Shopping in Zanzibar
Last week was quite an adventure so I’m going to share it in two parts. The first installment being an antiques hunt in Zanzibar!
Damien and I had decided it was crazy that we live here, in this beautiful country but owned none of the incredible furniture that the Spice Island is so famous for – teak wood carving, brass work, glass lamps and mysterious old items brought in on the endless cargo ships from Persia, Arabia and all sorts of exotic sounding places. It was time to explore the other side of shopping in Zanzibar.
One long-suffering friend (Nina) volunteered to come with me – It may not sound too tough being asked to go shopping in Zanzibar for two days, but this wasn’t just any shopping trip! Plus it was definitely not going to be a boys’ trip! We hopped on planes and crossed the country to reach the magical, weaving streets of Stonetown.
This bustling town is a well known tourist spot and there are several main streets full of curio shops selling carvings, art, kangas, masks and much more, but we glossed over those this time and made our way into the less well known areas with our friend who owns one of the shops, and – as it turns out – several warehouses! As we began to dig around in the endless rooms of dusty furniture, dangling lamps and giant old doors the rich and elegant past of the island came alive in the gloomy light. It was a mad treasure hunt of peering through piles of items trying to imagine what each piece might be restored to once it was polished here and fixed up there and all the while being told tales of each item – where it came from, why it’s decorated like that, what the materials are and how it came to be in Zanzibar.
This was all encompassing, captivating and completely exhausting! It was actually hard work! On day one it was 4pm before we realised we needed to eat! We headed to the House of Spices, a place Damien’s family used to own and he had spent much of his teenage years. It seemed only right that the history of my new family and the furniture we were buying should intertwine.
At sunset we headed back to our hotel only to be greeted by the world’s worst band! Not only were they singing the ‘Jambo, jambo bwana…’ song which anyone who has visited will know, but it was out of tune out of rhythm and had us chortling into our gin and tonics as we tried to keep straight faces! Luckily the sunset more than made up for it.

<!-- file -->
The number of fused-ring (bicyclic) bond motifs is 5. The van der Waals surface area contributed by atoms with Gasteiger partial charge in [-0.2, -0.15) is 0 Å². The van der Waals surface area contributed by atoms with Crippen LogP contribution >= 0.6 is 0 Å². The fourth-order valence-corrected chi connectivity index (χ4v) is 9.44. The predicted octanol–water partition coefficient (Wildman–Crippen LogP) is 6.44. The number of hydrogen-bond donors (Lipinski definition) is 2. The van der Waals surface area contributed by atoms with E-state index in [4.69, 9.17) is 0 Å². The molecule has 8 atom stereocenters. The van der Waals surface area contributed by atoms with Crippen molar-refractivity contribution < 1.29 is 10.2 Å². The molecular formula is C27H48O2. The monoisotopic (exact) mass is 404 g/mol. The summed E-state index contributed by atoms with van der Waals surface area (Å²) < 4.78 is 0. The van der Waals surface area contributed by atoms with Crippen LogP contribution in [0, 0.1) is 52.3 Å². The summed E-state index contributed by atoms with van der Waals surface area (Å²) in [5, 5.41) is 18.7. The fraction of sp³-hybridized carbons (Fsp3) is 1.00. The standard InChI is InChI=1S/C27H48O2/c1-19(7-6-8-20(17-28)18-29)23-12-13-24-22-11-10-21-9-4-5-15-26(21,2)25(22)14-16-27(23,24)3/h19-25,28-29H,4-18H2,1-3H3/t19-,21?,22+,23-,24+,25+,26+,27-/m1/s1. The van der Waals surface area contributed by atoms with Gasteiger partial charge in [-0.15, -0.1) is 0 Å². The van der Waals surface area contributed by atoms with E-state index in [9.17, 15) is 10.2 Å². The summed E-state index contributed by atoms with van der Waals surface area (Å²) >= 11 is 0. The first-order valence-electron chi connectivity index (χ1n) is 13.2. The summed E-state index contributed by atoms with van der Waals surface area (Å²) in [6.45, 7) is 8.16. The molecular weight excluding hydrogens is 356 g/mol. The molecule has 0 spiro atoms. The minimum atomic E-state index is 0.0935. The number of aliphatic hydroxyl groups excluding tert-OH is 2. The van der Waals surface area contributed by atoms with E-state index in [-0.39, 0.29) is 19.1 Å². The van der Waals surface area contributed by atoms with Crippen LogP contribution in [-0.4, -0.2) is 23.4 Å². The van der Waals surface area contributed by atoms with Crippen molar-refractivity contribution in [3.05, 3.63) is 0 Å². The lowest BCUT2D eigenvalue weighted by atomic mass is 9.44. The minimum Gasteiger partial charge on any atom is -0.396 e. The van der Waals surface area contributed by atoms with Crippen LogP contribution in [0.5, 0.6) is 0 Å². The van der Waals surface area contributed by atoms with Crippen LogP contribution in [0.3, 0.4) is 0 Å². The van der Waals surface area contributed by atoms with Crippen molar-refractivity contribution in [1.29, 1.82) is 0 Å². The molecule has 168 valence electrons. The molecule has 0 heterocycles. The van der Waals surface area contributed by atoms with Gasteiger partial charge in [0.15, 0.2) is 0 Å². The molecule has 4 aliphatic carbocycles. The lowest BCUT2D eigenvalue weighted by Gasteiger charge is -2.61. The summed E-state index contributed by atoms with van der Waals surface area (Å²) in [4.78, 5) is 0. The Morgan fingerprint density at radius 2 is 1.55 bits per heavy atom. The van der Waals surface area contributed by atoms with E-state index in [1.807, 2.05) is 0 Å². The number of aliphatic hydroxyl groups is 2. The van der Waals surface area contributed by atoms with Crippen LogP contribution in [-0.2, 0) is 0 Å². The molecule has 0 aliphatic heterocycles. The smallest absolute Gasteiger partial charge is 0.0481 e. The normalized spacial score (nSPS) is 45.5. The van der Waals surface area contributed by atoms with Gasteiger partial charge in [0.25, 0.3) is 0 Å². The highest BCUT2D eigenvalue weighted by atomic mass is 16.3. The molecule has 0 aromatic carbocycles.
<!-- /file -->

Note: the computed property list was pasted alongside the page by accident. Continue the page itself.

That evening we were exhausted and, after dinner at the hotel, we fell into bed, psyching ourselves for another big search and some decision making the following day.
Day 2 saw us up early (we’d forgotten to close the shutters in the room, but – more importantly – my brother’s twins had been born in the night!) and back in the warehouses (‘I just need to see that one again’ and ‘can we measure this?’ and ‘how much did you say that was?’). After a lunch of crab spaghetti and discussions with Nina as we reviewed iphone photos of hundreds of items, my decisions had been made and we trotted back for total price negotiations.
Now you’d think we’d be all shopped out by then wouldn’t you? But no, there were still back streets to explore where the real artists work and I wanted some photographs of the amazing doors and little nooks and crannies of the town this time – I have avoided taking them in the past for fear of seeming too much like a tourist! How ridiculous!
It was here we discovered a little shop filled with master carvers, making miniature Zanzibar chests as jewelry boxes and striking dark wood frames in swirling patterns; found a man painting tinga tinga art in a quiet little corner; and listened in on guides as they explained the history of Zanzibar’s great doors. Everyone wanted to talk, to help, to share, especially when they discovered we spoke Swahili, and we found kind and generous characters at every turn.
The kindness even extended to force feeding me cake! My pregnant bump is now quite obvious and the mama in the café couldn’t believe that I wouldn’t want to eat whilst having my smoothie!
All shopped out, Nina and I hit Livingstones for a sundowner, a wander around the famous fresh seafood market at Farodhani Gardens, …and my favourite restaurant for dinner – Beyt al Chai, or ‘house of tea’. Anyone would have thought we’d been drinking heavily, but it must have been the shopping high because we laughed ourselves silly all the way through a delicious sea food dinner!
The following day there was time for a swim and a final wander before we returned to Mwanza feeling thoroughly rested and all shopped out. I bought a crazy amount of things, all within the budget, and can’t wait until they’re shipped to Mwanza! I can’t believe we didn’t do this sooner, it’s such a great place to spend time and we have come away with unique pieces of furniture that each tell a story and which we will own for the rest of our lives.